It wasn’t until casting director Allison Jones saw me on a public access television channel attempting bad standup comedy that my fortunes changed. I was clerking for the 9th circuit court of appeals when Allison Jones called me up and asked me in for an audition for a pilot she was casting. I hung up on her. She called back, insisting this was not a joke. I am a practical joker and so many of my friends would love to get back at me with something like this. I finally gave in and met her for the audition. She loved me and kept calling me in for television and film roles. At the time I was working for a law firm so I had to sneak out on the side during lunch hours to attend auditions.

Occasionally secretaries would swear that they saw me on television shows that aired the night before and I would deny this vehemently. There came a point when I could not do both jobs simultaneously and I ditched the law for what I truly loved. Acting has brought me such happiness (and occasional frustration) that I have never looked back. It also brought me my wife, as a fellow ‘Murphy Brow’ co-star introduced me to my future spouse several weeks after meeting me on-set.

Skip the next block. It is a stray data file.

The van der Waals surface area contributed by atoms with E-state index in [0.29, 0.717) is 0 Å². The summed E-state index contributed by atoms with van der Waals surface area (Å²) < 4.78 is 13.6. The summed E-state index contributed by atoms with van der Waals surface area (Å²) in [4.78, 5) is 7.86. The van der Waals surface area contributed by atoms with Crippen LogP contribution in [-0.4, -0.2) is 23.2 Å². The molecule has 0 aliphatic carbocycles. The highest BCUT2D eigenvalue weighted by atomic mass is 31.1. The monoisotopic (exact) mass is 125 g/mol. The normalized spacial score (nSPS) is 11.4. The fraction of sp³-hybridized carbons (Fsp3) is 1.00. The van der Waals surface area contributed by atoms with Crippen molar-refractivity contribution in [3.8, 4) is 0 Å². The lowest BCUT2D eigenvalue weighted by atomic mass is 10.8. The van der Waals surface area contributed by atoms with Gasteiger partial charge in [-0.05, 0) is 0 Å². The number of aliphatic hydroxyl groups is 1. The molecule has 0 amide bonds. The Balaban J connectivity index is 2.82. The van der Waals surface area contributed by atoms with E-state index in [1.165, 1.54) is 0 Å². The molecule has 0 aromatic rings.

You’ve been in a number of different TV series and films – who have been your favourite actors/actresses to work with so far? Any good stories to tell?

Favourite actors and actresses to work with are many. Calista Flockheart on ‘Ally McBeal’ was so sweet and was such a genuine nice person to me. As was ‘Curb Your Enthusiasm’s Larry David. The great story about Larry David is that what you see on ‘Curb’ is what you get in real life. Larry David has that same loveable and abrasive personality. At the wrap party for the season I was on, I brought my wife Stefanie up to meet David. I said, “Larry, this is my wife Stefanie”. Stefanie was holding a drink and she wiped off her hand to shake Larry David’s hand. Larry looked at her hand and without proffering, he said, “Thanks for the wipe”. Stefanie stammered and said “My hand was wet” and Larry said, “Yeah, yeah, I know. That’s why I said thanks for the wipe”. There was an awkward silence and then Stefanie said, “You just worked with Bob in your last episode”. And Larry then said, “Yeah, yeah, I know who he is. He was great. But I hired him so I know who he is.” Another silence ensued and then Stefanie said it was nice to meet him and we walked away. But he wasn’t being a jerk. He was merely stating the facts. And that’s Larry David for ya.